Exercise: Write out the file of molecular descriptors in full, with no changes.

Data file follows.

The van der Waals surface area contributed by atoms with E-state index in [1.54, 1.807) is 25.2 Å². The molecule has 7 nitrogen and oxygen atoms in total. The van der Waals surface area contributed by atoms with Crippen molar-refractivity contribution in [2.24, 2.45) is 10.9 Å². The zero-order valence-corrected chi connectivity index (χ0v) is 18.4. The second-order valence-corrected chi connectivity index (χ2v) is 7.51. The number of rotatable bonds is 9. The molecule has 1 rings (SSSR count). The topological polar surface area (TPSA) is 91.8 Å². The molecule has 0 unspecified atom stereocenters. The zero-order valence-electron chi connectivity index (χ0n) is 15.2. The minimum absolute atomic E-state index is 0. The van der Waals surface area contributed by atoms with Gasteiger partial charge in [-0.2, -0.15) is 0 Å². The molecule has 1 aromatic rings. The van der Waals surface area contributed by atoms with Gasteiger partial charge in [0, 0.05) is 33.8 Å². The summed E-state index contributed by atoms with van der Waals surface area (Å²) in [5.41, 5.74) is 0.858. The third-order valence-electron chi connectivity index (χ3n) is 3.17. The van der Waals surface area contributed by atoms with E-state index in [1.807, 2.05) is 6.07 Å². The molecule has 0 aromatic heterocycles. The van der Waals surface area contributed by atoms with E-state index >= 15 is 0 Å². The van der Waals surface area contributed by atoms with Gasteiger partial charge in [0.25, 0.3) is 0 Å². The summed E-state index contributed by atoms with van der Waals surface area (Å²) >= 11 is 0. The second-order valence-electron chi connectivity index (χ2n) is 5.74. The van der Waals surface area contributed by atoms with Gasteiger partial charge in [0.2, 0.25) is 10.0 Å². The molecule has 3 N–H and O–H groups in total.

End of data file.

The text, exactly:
The van der Waals surface area contributed by atoms with E-state index in [1.54, 1.807) is 25.2 Å². The molecule has 7 nitrogen and oxygen atoms in total. The van der Waals surface area contributed by atoms with Crippen molar-refractivity contribution in [2.24, 2.45) is 10.9 Å². The zero-order valence-corrected chi connectivity index (χ0v) is 18.4. The second-order valence-corrected chi connectivity index (χ2v) is 7.51. The number of rotatable bonds is 9. The molecule has 1 rings (SSSR count). The topological polar surface area (TPSA) is 91.8 Å². The molecule has 0 unspecified atom stereocenters. The zero-order valence-electron chi connectivity index (χ0n) is 15.2. The minimum absolute atomic E-state index is 0. The van der Waals surface area contributed by atoms with Gasteiger partial charge in [-0.2, -0.15) is 0 Å². The molecule has 1 aromatic rings. The van der Waals surface area contributed by atoms with Gasteiger partial charge in [0, 0.05) is 33.8 Å². The summed E-state index contributed by atoms with van der Waals surface area (Å²) in [5.41, 5.74) is 0.858. The third-order valence-electron chi connectivity index (χ3n) is 3.17. The van der Waals surface area contributed by atoms with E-state index in [1.807, 2.05) is 6.07 Å². The molecule has 0 aromatic heterocycles. The van der Waals surface area contributed by atoms with E-state index >= 15 is 0 Å². The van der Waals surface area contributed by atoms with Gasteiger partial charge in [0.25, 0.3) is 0 Å². The summed E-state index contributed by atoms with van der Waals surface area (Å²) >= 11 is 0. The second-order valence-electron chi connectivity index (χ2n) is 5.74. The van der Waals surface area contributed by atoms with Gasteiger partial charge in [0.2, 0.25) is 10.0 Å². The molecule has 3 N–H and O–H groups in total.